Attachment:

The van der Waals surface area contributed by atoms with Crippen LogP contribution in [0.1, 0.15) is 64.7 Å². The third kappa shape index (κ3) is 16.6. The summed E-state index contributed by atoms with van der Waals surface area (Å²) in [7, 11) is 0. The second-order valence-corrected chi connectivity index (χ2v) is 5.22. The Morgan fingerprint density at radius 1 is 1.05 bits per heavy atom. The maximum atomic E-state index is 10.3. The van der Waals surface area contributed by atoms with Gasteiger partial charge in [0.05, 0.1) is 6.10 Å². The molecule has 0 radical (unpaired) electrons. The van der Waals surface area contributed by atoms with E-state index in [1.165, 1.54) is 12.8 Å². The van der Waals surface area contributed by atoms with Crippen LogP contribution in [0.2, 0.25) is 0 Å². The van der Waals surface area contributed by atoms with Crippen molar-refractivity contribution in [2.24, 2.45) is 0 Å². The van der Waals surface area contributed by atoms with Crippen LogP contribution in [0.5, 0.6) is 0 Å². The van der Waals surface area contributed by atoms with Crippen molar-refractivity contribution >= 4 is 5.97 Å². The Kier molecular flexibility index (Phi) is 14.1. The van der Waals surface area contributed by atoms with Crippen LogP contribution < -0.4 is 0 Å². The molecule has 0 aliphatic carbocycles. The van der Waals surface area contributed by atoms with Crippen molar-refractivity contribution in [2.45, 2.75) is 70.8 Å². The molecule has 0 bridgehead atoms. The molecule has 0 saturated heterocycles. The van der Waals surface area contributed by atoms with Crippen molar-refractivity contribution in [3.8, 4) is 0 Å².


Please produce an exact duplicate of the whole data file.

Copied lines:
The van der Waals surface area contributed by atoms with Crippen LogP contribution in [0.1, 0.15) is 64.7 Å². The third kappa shape index (κ3) is 16.6. The summed E-state index contributed by atoms with van der Waals surface area (Å²) in [7, 11) is 0. The second-order valence-corrected chi connectivity index (χ2v) is 5.22. The Morgan fingerprint density at radius 1 is 1.05 bits per heavy atom. The maximum atomic E-state index is 10.3. The van der Waals surface area contributed by atoms with Gasteiger partial charge in [0.05, 0.1) is 6.10 Å². The molecule has 0 radical (unpaired) electrons. The van der Waals surface area contributed by atoms with E-state index in [1.165, 1.54) is 12.8 Å². The van der Waals surface area contributed by atoms with Crippen LogP contribution in [0.2, 0.25) is 0 Å². The van der Waals surface area contributed by atoms with Crippen molar-refractivity contribution in [2.24, 2.45) is 0 Å². The van der Waals surface area contributed by atoms with Crippen LogP contribution in [0.5, 0.6) is 0 Å². The van der Waals surface area contributed by atoms with Crippen molar-refractivity contribution >= 4 is 5.97 Å². The Kier molecular flexibility index (Phi) is 14.1. The van der Waals surface area contributed by atoms with Crippen LogP contribution < -0.4 is 0 Å². The molecule has 0 aliphatic carbocycles. The van der Waals surface area contributed by atoms with Crippen molar-refractivity contribution in [2.45, 2.75) is 70.8 Å². The molecule has 0 bridgehead atoms. The molecule has 0 saturated heterocycles. The van der Waals surface area contributed by atoms with Crippen molar-refractivity contribution in [3.8, 4) is 0 Å².